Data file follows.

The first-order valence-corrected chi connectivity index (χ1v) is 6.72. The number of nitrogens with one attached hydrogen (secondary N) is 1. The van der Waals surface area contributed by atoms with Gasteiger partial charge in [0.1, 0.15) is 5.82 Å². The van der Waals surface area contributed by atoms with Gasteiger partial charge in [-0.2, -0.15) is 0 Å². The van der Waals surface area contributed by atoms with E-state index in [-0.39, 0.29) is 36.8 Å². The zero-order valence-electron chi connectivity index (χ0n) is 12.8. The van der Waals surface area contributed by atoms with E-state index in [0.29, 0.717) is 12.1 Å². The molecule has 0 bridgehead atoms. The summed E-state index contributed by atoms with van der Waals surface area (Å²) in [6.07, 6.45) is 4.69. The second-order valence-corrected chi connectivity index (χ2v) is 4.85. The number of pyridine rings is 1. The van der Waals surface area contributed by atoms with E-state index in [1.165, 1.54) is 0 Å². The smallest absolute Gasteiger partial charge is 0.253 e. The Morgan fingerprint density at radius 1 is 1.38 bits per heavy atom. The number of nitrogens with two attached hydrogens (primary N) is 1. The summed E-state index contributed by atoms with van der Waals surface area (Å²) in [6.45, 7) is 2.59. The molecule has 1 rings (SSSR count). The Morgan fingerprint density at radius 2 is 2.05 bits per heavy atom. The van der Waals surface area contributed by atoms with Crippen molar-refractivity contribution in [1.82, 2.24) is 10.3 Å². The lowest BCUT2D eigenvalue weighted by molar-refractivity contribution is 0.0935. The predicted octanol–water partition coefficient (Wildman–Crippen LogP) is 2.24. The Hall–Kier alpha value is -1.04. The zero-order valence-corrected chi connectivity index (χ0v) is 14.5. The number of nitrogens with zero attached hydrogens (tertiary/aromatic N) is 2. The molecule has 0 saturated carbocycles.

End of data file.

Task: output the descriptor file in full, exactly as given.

The first-order valence-corrected chi connectivity index (χ1v) is 6.72. The number of nitrogens with one attached hydrogen (secondary N) is 1. The van der Waals surface area contributed by atoms with Gasteiger partial charge in [0.1, 0.15) is 5.82 Å². The van der Waals surface area contributed by atoms with Gasteiger partial charge in [-0.2, -0.15) is 0 Å². The van der Waals surface area contributed by atoms with E-state index in [-0.39, 0.29) is 36.8 Å². The zero-order valence-electron chi connectivity index (χ0n) is 12.8. The van der Waals surface area contributed by atoms with E-state index in [0.29, 0.717) is 12.1 Å². The molecule has 0 bridgehead atoms. The summed E-state index contributed by atoms with van der Waals surface area (Å²) in [6.07, 6.45) is 4.69. The second-order valence-corrected chi connectivity index (χ2v) is 4.85. The number of pyridine rings is 1. The van der Waals surface area contributed by atoms with E-state index in [1.165, 1.54) is 0 Å². The smallest absolute Gasteiger partial charge is 0.253 e. The Morgan fingerprint density at radius 1 is 1.38 bits per heavy atom. The number of nitrogens with two attached hydrogens (primary N) is 1. The summed E-state index contributed by atoms with van der Waals surface area (Å²) in [6.45, 7) is 2.59. The molecule has 1 rings (SSSR count). The Morgan fingerprint density at radius 2 is 2.05 bits per heavy atom. The van der Waals surface area contributed by atoms with Crippen molar-refractivity contribution in [1.82, 2.24) is 10.3 Å². The lowest BCUT2D eigenvalue weighted by molar-refractivity contribution is 0.0935. The predicted octanol–water partition coefficient (Wildman–Crippen LogP) is 2.24. The Hall–Kier alpha value is -1.04. The zero-order valence-corrected chi connectivity index (χ0v) is 14.5. The number of nitrogens with zero attached hydrogens (tertiary/aromatic N) is 2. The molecule has 0 saturated carbocycles.